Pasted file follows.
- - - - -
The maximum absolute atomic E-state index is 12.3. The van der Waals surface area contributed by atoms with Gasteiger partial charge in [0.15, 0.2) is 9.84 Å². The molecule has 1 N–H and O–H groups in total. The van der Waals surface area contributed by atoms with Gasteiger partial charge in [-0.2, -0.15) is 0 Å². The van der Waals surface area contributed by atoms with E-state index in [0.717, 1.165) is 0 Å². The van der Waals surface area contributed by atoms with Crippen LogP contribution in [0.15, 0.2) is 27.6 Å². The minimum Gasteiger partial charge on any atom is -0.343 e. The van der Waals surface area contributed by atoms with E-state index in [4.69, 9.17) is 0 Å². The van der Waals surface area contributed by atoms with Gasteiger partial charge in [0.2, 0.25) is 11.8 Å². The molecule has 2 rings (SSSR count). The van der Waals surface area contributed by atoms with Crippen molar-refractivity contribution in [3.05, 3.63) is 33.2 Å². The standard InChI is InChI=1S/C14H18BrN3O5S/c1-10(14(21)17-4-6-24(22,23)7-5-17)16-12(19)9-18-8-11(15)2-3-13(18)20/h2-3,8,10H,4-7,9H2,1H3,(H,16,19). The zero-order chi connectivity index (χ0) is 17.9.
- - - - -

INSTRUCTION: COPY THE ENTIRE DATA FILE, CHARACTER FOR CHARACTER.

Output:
The maximum absolute atomic E-state index is 12.3. The van der Waals surface area contributed by atoms with Gasteiger partial charge in [0.15, 0.2) is 9.84 Å². The molecule has 1 N–H and O–H groups in total. The van der Waals surface area contributed by atoms with Gasteiger partial charge in [-0.2, -0.15) is 0 Å². The van der Waals surface area contributed by atoms with E-state index in [0.717, 1.165) is 0 Å². The van der Waals surface area contributed by atoms with Crippen LogP contribution in [0.15, 0.2) is 27.6 Å². The minimum Gasteiger partial charge on any atom is -0.343 e. The van der Waals surface area contributed by atoms with E-state index in [4.69, 9.17) is 0 Å². The van der Waals surface area contributed by atoms with Gasteiger partial charge in [0.2, 0.25) is 11.8 Å². The molecule has 2 rings (SSSR count). The van der Waals surface area contributed by atoms with Crippen molar-refractivity contribution in [3.05, 3.63) is 33.2 Å². The standard InChI is InChI=1S/C14H18BrN3O5S/c1-10(14(21)17-4-6-24(22,23)7-5-17)16-12(19)9-18-8-11(15)2-3-13(18)20/h2-3,8,10H,4-7,9H2,1H3,(H,16,19). The zero-order chi connectivity index (χ0) is 17.9.